Fuel tax incidence and supply conditions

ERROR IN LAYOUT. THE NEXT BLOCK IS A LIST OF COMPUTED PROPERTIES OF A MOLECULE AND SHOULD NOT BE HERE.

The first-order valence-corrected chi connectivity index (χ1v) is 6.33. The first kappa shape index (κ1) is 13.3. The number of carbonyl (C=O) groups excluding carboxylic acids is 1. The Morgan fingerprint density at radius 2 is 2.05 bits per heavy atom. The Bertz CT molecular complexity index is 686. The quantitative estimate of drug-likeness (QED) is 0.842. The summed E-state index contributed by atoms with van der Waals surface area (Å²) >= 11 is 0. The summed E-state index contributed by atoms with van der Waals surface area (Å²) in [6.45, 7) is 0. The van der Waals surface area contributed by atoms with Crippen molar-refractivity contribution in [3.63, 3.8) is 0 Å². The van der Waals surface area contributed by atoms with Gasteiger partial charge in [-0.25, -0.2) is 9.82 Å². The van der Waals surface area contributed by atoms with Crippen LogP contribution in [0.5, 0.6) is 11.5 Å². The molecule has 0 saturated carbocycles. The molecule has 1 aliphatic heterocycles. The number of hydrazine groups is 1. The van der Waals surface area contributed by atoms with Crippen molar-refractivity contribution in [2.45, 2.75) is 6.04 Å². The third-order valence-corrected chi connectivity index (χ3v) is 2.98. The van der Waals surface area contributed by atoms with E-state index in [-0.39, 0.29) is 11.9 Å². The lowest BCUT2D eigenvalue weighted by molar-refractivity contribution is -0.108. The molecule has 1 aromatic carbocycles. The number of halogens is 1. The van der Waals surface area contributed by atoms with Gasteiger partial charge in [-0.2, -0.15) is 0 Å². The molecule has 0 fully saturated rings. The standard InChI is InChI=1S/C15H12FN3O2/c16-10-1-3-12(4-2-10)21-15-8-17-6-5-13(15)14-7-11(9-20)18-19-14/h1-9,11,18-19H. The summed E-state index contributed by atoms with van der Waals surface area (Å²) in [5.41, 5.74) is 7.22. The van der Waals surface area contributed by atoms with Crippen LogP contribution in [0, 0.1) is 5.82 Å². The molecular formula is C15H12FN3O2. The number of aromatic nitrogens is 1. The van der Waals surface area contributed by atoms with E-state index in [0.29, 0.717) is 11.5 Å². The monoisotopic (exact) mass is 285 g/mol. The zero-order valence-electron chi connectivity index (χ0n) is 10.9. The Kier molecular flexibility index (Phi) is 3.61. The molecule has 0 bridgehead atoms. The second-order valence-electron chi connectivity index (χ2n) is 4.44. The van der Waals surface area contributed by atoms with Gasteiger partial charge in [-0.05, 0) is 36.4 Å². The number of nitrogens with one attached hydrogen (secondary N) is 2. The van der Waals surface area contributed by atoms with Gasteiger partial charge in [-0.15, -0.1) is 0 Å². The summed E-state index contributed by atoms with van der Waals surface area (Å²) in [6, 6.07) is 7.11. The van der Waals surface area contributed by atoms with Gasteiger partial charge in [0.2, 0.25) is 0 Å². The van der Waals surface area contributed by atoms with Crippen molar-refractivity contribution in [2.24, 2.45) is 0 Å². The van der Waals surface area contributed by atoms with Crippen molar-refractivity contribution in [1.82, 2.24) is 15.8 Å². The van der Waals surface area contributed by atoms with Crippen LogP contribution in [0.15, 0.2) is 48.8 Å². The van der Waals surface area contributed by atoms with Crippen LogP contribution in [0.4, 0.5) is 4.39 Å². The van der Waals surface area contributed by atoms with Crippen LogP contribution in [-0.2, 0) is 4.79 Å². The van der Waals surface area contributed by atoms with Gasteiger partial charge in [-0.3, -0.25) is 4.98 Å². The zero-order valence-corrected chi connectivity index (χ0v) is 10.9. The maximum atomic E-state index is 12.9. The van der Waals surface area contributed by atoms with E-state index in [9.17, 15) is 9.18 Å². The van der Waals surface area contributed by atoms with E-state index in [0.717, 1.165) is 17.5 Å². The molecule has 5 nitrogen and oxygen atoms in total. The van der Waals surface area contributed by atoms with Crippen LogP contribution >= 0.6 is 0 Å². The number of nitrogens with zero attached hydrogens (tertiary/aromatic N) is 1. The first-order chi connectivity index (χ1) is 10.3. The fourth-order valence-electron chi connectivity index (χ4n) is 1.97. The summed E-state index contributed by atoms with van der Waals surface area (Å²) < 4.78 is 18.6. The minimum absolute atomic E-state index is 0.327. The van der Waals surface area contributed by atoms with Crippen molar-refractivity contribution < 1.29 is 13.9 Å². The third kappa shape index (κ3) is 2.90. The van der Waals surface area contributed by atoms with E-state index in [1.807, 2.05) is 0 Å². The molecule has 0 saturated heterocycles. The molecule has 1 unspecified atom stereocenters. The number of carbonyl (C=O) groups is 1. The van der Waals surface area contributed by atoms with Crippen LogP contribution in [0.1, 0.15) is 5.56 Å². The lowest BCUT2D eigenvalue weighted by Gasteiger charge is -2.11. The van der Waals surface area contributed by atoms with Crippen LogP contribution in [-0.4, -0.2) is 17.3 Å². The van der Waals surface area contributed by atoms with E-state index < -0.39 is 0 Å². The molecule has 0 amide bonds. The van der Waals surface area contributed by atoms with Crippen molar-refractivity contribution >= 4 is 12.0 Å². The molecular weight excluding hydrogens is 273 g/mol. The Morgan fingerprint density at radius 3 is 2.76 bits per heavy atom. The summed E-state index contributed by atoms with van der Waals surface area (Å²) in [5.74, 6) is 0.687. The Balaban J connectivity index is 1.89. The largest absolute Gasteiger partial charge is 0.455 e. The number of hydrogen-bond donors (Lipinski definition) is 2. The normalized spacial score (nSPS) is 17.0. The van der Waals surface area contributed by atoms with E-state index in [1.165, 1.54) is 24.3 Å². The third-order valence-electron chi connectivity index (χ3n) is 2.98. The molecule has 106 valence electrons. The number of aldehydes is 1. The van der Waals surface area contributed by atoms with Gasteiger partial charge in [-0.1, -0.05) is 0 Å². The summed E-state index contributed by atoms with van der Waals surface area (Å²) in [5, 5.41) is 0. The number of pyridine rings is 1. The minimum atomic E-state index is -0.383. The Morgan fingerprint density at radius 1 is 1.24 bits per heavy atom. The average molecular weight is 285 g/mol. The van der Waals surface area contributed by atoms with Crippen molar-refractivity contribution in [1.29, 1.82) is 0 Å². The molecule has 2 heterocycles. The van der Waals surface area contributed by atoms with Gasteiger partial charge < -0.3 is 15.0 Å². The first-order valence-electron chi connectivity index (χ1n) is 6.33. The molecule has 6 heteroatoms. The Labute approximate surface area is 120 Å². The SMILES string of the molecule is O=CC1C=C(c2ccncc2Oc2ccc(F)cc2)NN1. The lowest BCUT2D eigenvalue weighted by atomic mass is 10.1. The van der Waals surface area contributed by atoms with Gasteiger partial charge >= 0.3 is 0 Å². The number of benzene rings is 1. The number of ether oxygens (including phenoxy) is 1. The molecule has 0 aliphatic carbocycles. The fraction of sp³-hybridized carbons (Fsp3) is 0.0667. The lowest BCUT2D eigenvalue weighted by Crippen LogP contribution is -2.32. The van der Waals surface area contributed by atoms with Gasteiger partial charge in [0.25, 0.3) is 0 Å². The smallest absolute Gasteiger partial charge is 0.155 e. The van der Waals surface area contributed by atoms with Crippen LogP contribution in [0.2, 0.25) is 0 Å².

The incidence of taxes on consumers and producers plays a central role in evaluating energy tax policy, yet the literature testing the main predictions of the tax incidence model is sparse. In this paper, we examine the pass-through rate of state gasoline and diesel taxes to retail prices, and importantly we estimate the dependence of pass-through on factors constraining the gasoline and diesel supply chains. We consider several factors that alter the elasticity of supply, including within state heterogeneity in gasoline content requirements, refinery capacity utilization, inventory constraints, and variation in the demand for untaxed uses of diesel. In general, we find that in periods of time when the supply chain is constrained, and the constraint is plausibly unrelated to shifts in demand, the pass-through rate of fuel taxes declines. We describe several potential implications for tax policy, including tax breaks during peak driving season and during times of supply disruptions such as after major hurricanes.
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